That backset quieted the matter for a while, and the movement showed its head no more until the meeting of the constitutional convention. Then the friends of Woman Suffrage rallied again in force and “heifer-dozed” the convention into allowing a proviso to be incorporated in the constitution requiring the people to vote upon the question[D]. This was done because the members of the convention were bored to death by men in petticoats and women in pantaloons, whose senseless gabble became an intolerable nuisance which it was necessary to abate to save some of the constitution makers from premature lunacy.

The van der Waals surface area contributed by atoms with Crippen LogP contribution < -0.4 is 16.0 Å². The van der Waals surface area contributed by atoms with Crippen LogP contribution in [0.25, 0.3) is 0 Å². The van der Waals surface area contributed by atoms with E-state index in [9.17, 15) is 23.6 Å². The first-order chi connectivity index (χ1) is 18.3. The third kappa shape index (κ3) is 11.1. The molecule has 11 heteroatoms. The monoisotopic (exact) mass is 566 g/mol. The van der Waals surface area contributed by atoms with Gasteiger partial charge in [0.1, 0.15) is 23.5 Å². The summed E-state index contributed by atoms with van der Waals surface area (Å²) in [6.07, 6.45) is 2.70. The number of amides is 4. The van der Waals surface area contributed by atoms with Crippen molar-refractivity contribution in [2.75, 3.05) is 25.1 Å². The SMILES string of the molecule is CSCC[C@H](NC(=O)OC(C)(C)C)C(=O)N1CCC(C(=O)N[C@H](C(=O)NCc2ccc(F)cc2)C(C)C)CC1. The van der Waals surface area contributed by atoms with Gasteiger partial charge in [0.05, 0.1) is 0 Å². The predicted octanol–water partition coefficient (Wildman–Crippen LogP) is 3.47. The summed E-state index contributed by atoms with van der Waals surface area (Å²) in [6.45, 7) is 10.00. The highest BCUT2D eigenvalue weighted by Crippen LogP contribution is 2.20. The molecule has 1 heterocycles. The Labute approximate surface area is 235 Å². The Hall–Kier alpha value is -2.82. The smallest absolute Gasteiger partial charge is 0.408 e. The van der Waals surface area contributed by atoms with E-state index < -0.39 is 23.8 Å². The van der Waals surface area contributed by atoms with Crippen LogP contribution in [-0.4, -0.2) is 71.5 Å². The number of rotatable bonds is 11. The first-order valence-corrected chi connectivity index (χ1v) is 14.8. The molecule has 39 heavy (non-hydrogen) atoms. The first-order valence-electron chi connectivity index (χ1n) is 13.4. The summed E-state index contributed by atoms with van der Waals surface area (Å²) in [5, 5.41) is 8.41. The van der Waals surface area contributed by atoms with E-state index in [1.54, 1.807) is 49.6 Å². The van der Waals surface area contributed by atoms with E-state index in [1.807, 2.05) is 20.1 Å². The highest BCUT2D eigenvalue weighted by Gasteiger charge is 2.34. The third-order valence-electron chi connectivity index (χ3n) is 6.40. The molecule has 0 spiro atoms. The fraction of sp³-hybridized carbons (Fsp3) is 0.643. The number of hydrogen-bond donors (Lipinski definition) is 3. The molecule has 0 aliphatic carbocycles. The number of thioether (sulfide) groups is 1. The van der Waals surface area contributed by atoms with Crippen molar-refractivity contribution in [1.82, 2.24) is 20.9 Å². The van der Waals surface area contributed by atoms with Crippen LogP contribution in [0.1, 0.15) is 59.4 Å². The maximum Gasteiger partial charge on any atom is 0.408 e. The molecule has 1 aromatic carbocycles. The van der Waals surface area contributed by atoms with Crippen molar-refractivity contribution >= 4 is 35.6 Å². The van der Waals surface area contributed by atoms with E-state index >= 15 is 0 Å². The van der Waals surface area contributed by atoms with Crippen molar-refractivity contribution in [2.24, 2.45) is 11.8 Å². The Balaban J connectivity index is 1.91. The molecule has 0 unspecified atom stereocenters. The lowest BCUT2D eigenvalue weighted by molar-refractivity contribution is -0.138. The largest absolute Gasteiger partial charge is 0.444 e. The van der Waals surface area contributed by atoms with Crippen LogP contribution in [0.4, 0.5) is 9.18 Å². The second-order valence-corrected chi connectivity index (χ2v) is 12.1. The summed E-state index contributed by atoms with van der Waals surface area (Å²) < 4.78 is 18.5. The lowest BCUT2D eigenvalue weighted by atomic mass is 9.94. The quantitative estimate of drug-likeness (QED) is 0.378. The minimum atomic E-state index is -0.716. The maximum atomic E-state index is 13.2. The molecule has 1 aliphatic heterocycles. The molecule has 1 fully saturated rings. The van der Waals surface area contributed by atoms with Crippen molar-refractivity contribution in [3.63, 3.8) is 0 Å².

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       Upon the opening of the late campaign the Suffrage party girded themselves for the conflict. The eastern States were scoured, and all of the crowing hens and clucking cocks in that region of advanced ideas were collected, brought west, and let loose like a flock of magpies upon the people of our State. Calling to their aid a few spavined, superannuated political hacks of native production, they penetrated every town, village, and cross roads settlement in Colorado. The churches were prostituted for political meetings, the peace and silence of the Sabbath evenings were broken by their insane screechings, bare faced lies were telegraphed all over the country, and every trick known to the most unprincipled politician was brought into play to forward their ends. In the city of Denver women of good standing so far forgot the native modesty of their sex as to appear at the polls and electioneer in favor of their pet scheme. This alone should have been enough to disgust any respectable, well-meaning man with the cause and its advocates.